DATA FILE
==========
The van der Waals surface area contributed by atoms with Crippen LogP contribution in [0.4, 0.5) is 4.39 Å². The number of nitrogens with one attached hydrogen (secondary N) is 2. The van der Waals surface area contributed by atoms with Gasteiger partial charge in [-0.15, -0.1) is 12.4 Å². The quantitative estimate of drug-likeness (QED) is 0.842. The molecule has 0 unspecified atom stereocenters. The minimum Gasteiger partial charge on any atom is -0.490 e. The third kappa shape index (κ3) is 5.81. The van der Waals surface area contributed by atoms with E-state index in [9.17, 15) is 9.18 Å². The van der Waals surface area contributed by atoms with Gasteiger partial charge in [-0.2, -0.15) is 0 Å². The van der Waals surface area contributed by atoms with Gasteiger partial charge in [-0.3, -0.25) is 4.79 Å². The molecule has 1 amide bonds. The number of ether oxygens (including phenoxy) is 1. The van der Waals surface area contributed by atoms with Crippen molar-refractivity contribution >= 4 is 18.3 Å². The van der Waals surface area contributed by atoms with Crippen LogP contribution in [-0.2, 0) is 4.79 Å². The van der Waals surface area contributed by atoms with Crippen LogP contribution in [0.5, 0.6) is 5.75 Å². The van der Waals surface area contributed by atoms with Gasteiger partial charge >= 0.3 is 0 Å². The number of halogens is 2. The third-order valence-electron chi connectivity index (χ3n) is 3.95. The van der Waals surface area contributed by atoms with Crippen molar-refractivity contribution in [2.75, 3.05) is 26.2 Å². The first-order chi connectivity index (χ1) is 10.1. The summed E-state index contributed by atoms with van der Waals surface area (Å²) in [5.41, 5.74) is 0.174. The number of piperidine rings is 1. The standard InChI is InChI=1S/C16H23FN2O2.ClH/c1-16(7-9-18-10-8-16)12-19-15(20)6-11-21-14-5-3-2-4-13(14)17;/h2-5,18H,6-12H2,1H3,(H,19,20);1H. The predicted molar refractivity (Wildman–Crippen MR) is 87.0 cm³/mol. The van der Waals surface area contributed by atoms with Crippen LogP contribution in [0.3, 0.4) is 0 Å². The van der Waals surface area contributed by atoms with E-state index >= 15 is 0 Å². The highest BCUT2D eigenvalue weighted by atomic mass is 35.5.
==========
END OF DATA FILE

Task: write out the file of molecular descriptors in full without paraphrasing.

The van der Waals surface area contributed by atoms with Crippen LogP contribution in [0.4, 0.5) is 4.39 Å². The number of nitrogens with one attached hydrogen (secondary N) is 2. The van der Waals surface area contributed by atoms with Gasteiger partial charge in [-0.15, -0.1) is 12.4 Å². The quantitative estimate of drug-likeness (QED) is 0.842. The molecule has 0 unspecified atom stereocenters. The minimum Gasteiger partial charge on any atom is -0.490 e. The third kappa shape index (κ3) is 5.81. The van der Waals surface area contributed by atoms with E-state index in [9.17, 15) is 9.18 Å². The van der Waals surface area contributed by atoms with Gasteiger partial charge in [-0.2, -0.15) is 0 Å². The van der Waals surface area contributed by atoms with Gasteiger partial charge in [-0.3, -0.25) is 4.79 Å². The molecule has 1 amide bonds. The number of ether oxygens (including phenoxy) is 1. The van der Waals surface area contributed by atoms with Crippen molar-refractivity contribution >= 4 is 18.3 Å². The van der Waals surface area contributed by atoms with Crippen LogP contribution in [-0.2, 0) is 4.79 Å². The van der Waals surface area contributed by atoms with Crippen LogP contribution in [0.5, 0.6) is 5.75 Å². The van der Waals surface area contributed by atoms with Gasteiger partial charge >= 0.3 is 0 Å². The number of halogens is 2. The third-order valence-electron chi connectivity index (χ3n) is 3.95. The van der Waals surface area contributed by atoms with Crippen molar-refractivity contribution in [2.75, 3.05) is 26.2 Å². The first-order chi connectivity index (χ1) is 10.1. The summed E-state index contributed by atoms with van der Waals surface area (Å²) in [5.41, 5.74) is 0.174. The number of piperidine rings is 1. The standard InChI is InChI=1S/C16H23FN2O2.ClH/c1-16(7-9-18-10-8-16)12-19-15(20)6-11-21-14-5-3-2-4-13(14)17;/h2-5,18H,6-12H2,1H3,(H,19,20);1H. The predicted molar refractivity (Wildman–Crippen MR) is 87.0 cm³/mol. The van der Waals surface area contributed by atoms with Crippen LogP contribution in [0.3, 0.4) is 0 Å². The van der Waals surface area contributed by atoms with E-state index >= 15 is 0 Å². The highest BCUT2D eigenvalue weighted by atomic mass is 35.5.